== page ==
The course links the body of planning theory to the Canadian experience of local planning practice. It provides an introduction to the issues of planning in the public realm and its role in implementation of the development of municipalities through both growth as well as decline. This is achieved by examining planning theory and reflecting on the context and process of planning in practice in Canada. The student in the course will come to understand both the role of theory in guiding practice as well as the role of practice in evolution of theory. This understanding is critical to the role of the professional planner in facilitating local development and managing change in the public interest.
By the end of this course, the learner should be able to:
- Explain how planning theory enhances appreciation of practice and how practices lead to evolution of theory;
- Identify the theoretical basis of the legislative and regulatory requirements of the planning and Municipal Acts;
- Describe how to incorporate appropriate planning methods into practice based on the theory that fits the situation; and
- Describe the evolution of planning theory based on the course and how that allows you to understand the evolution of planning as it is practiced in Ontario and Canada.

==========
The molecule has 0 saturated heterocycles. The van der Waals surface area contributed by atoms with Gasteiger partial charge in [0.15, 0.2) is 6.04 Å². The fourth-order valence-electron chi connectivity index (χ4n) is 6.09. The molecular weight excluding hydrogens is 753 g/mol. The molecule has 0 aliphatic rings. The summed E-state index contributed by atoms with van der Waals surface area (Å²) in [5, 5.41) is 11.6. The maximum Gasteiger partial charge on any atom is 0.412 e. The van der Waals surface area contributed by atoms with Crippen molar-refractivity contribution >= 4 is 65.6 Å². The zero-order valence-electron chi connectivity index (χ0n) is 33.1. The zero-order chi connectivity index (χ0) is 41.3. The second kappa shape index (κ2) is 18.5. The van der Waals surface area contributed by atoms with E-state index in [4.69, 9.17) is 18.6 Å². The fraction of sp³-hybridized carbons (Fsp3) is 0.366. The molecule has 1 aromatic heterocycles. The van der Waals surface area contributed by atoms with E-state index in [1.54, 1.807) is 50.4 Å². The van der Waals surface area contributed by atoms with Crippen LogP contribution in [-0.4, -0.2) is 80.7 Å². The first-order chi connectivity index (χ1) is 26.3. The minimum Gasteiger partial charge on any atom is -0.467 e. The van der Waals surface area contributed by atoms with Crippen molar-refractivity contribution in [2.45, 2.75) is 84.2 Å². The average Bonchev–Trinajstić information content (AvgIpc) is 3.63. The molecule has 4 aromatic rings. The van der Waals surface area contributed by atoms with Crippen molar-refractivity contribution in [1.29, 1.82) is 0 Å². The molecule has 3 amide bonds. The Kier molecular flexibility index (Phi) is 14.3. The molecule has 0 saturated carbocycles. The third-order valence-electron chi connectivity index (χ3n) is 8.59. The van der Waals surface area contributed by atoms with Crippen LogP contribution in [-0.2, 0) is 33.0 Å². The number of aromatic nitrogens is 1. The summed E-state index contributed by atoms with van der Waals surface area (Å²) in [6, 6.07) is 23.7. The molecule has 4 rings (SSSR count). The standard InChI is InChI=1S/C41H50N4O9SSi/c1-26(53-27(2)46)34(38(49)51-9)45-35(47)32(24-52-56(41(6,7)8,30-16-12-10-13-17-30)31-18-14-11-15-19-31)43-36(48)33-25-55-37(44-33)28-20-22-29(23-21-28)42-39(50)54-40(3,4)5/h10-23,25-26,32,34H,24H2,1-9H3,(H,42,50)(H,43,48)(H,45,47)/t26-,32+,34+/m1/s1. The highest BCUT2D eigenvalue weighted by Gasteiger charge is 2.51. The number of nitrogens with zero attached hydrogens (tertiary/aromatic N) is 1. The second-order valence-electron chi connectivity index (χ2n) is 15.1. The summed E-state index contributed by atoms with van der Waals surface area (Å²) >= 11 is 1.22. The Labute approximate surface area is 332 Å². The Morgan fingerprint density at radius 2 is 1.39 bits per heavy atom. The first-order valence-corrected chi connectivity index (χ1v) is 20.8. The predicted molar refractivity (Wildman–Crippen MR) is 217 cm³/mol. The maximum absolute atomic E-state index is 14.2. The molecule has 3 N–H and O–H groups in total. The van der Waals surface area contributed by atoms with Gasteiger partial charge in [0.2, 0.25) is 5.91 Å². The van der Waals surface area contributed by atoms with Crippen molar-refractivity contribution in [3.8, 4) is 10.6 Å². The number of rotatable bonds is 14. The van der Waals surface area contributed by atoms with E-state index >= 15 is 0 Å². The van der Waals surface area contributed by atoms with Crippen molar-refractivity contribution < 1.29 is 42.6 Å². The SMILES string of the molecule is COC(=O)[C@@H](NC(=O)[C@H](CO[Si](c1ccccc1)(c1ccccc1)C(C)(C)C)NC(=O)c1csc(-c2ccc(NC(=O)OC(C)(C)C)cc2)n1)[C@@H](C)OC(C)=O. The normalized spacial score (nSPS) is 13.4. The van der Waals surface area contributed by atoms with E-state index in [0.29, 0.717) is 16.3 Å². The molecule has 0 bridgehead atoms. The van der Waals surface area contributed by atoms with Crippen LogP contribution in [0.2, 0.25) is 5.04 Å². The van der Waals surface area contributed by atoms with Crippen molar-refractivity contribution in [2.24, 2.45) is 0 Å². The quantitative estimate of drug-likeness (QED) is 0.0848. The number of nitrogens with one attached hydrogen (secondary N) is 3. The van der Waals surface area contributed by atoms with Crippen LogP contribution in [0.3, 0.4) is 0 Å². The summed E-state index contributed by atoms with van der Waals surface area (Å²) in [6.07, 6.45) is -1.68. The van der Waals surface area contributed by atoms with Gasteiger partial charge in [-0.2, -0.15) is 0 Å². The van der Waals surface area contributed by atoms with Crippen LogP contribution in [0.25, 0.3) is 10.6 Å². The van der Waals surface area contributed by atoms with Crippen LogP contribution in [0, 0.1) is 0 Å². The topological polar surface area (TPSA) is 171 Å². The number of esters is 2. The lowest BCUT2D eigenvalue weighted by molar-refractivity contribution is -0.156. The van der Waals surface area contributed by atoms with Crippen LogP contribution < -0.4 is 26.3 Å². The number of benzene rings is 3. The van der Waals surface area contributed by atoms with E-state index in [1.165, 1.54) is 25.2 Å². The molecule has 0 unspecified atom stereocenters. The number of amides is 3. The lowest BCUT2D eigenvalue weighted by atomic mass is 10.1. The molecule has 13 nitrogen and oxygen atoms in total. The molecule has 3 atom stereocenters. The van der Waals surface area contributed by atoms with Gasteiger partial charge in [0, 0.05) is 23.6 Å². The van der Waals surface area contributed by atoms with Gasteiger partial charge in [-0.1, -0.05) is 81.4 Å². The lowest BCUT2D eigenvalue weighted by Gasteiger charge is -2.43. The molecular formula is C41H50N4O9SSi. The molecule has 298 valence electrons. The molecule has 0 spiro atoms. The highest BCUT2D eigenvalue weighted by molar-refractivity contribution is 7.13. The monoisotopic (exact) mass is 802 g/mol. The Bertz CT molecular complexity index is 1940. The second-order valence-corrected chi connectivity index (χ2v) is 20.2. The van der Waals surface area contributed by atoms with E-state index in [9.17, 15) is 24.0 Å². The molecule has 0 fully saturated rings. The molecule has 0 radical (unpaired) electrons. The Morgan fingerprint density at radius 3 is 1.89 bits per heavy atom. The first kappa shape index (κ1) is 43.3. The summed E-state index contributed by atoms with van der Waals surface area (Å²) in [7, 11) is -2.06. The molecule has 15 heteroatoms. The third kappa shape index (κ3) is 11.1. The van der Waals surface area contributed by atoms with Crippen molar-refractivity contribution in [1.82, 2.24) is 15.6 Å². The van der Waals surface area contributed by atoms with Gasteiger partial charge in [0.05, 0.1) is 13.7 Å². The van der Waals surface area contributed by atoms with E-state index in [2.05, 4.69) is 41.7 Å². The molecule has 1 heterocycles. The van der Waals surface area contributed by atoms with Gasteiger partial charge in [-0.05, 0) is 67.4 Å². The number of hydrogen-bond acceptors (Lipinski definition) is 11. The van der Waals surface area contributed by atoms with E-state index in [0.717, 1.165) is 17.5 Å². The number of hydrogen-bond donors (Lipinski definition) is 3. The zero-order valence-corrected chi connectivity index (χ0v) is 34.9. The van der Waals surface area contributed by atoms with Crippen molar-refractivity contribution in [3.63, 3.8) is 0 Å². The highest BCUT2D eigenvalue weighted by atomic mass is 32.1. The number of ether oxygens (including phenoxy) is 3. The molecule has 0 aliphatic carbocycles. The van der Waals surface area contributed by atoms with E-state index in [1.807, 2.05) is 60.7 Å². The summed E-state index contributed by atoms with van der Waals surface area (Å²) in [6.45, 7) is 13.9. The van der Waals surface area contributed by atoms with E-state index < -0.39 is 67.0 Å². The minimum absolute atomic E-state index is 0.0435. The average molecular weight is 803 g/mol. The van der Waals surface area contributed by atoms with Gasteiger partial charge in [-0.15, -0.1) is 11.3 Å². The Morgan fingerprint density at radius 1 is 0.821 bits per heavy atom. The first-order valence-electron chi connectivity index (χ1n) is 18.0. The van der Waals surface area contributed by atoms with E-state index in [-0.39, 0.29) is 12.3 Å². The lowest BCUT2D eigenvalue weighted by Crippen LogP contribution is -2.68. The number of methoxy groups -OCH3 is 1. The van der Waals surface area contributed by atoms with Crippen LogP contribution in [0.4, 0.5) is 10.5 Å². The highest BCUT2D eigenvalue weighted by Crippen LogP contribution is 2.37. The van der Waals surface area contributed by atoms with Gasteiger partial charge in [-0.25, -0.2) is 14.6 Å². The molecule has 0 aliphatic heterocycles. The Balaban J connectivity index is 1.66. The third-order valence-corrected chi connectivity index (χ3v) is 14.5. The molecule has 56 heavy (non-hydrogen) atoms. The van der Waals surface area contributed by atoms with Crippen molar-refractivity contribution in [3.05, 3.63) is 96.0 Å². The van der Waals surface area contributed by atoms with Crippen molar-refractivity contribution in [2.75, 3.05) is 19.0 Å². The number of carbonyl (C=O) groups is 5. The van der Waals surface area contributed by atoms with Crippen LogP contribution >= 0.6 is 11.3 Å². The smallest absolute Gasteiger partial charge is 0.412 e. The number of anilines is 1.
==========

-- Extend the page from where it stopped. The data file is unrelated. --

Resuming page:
- History and Context
- Development of Planning
- Institutions Roles, Power and Justice: Governance and Planning
- Local Planning
- Planning in Rural, Remote and Resource Based Communities
- Rational Planning
- Planning in Aboriginal Communities
- The theory of Trans-Active Planning
- Strategic and Adaptive Planning
- Advocacy Planning
- Trends and Futures for Planning Theory
Prerequisite(s): 2.00 credits
|Assessment Item||Weight||Learning Outcomes|
|Group Discussion||15%||1, 2, 3|
|Course Paper Proposal||15%||1, 2, 3, 4|
|Course Paper||35%||1, 2, 3, 4|
|Take-Home Final Exam||35%||1, 2, 3, 4|
*Course details are subject to change.